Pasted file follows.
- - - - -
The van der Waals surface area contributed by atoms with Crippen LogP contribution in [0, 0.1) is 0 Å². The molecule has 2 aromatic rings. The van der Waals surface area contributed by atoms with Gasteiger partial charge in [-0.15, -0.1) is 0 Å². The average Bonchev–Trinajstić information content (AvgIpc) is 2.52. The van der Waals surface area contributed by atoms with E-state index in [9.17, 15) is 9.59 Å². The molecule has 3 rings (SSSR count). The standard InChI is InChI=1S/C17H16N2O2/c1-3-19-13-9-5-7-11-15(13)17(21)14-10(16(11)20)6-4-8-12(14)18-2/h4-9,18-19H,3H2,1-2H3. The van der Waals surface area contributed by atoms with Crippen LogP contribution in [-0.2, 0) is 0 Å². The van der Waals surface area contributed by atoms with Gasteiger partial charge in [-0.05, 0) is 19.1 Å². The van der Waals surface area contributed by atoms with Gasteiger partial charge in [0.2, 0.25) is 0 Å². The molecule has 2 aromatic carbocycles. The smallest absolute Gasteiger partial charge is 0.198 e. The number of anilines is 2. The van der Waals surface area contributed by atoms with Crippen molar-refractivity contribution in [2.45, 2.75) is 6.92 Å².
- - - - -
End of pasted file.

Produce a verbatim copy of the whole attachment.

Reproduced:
The van der Waals surface area contributed by atoms with Crippen LogP contribution in [0, 0.1) is 0 Å². The molecule has 2 aromatic rings. The van der Waals surface area contributed by atoms with Gasteiger partial charge in [-0.15, -0.1) is 0 Å². The average Bonchev–Trinajstić information content (AvgIpc) is 2.52. The van der Waals surface area contributed by atoms with E-state index in [9.17, 15) is 9.59 Å². The molecule has 3 rings (SSSR count). The standard InChI is InChI=1S/C17H16N2O2/c1-3-19-13-9-5-7-11-15(13)17(21)14-10(16(11)20)6-4-8-12(14)18-2/h4-9,18-19H,3H2,1-2H3. The van der Waals surface area contributed by atoms with Crippen LogP contribution in [-0.2, 0) is 0 Å². The van der Waals surface area contributed by atoms with Gasteiger partial charge in [-0.05, 0) is 19.1 Å². The van der Waals surface area contributed by atoms with Gasteiger partial charge in [0.2, 0.25) is 0 Å². The molecule has 2 aromatic carbocycles. The smallest absolute Gasteiger partial charge is 0.198 e. The number of anilines is 2. The van der Waals surface area contributed by atoms with Crippen molar-refractivity contribution in [2.45, 2.75) is 6.92 Å².